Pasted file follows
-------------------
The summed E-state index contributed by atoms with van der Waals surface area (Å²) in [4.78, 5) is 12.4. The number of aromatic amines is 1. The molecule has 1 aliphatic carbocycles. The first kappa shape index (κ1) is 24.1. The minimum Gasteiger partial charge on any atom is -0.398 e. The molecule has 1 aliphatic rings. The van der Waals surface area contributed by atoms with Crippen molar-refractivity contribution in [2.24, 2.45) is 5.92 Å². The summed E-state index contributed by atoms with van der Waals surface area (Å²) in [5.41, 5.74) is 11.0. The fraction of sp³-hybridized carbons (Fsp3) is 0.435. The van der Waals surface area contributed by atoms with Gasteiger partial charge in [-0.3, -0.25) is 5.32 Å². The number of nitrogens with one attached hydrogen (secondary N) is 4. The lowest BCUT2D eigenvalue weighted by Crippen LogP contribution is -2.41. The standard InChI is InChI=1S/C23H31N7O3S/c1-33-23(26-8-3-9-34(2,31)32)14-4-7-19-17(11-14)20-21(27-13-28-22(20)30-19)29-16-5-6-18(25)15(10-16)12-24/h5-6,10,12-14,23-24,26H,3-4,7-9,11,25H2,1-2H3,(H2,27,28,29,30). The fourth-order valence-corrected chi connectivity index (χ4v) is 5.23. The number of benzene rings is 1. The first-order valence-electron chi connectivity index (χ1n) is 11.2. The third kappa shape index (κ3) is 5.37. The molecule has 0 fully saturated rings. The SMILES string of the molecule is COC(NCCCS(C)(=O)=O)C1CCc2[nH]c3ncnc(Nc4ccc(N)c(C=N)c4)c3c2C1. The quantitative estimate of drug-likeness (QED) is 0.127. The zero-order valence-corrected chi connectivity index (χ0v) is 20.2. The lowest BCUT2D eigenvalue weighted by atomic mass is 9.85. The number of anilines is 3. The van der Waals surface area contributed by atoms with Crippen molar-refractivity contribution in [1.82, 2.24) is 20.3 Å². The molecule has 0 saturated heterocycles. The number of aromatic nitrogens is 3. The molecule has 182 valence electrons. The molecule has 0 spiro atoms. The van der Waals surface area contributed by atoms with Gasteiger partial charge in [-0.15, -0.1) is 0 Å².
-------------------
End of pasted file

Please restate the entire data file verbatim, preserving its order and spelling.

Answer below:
The summed E-state index contributed by atoms with van der Waals surface area (Å²) in [4.78, 5) is 12.4. The number of aromatic amines is 1. The molecule has 1 aliphatic carbocycles. The first kappa shape index (κ1) is 24.1. The minimum Gasteiger partial charge on any atom is -0.398 e. The molecule has 1 aliphatic rings. The van der Waals surface area contributed by atoms with Crippen molar-refractivity contribution in [2.24, 2.45) is 5.92 Å². The summed E-state index contributed by atoms with van der Waals surface area (Å²) in [5.41, 5.74) is 11.0. The fraction of sp³-hybridized carbons (Fsp3) is 0.435. The van der Waals surface area contributed by atoms with Gasteiger partial charge in [-0.3, -0.25) is 5.32 Å². The number of nitrogens with one attached hydrogen (secondary N) is 4. The lowest BCUT2D eigenvalue weighted by Crippen LogP contribution is -2.41. The standard InChI is InChI=1S/C23H31N7O3S/c1-33-23(26-8-3-9-34(2,31)32)14-4-7-19-17(11-14)20-21(27-13-28-22(20)30-19)29-16-5-6-18(25)15(10-16)12-24/h5-6,10,12-14,23-24,26H,3-4,7-9,11,25H2,1-2H3,(H2,27,28,29,30). The fourth-order valence-corrected chi connectivity index (χ4v) is 5.23. The number of benzene rings is 1. The first-order valence-electron chi connectivity index (χ1n) is 11.2. The third kappa shape index (κ3) is 5.37. The molecule has 0 fully saturated rings. The SMILES string of the molecule is COC(NCCCS(C)(=O)=O)C1CCc2[nH]c3ncnc(Nc4ccc(N)c(C=N)c4)c3c2C1. The quantitative estimate of drug-likeness (QED) is 0.127. The zero-order valence-corrected chi connectivity index (χ0v) is 20.2. The lowest BCUT2D eigenvalue weighted by atomic mass is 9.85. The number of anilines is 3. The van der Waals surface area contributed by atoms with Crippen molar-refractivity contribution in [1.82, 2.24) is 20.3 Å². The molecule has 0 saturated heterocycles. The number of aromatic nitrogens is 3. The molecule has 182 valence electrons. The molecule has 0 spiro atoms. The van der Waals surface area contributed by atoms with Gasteiger partial charge in [-0.15, -0.1) is 0 Å².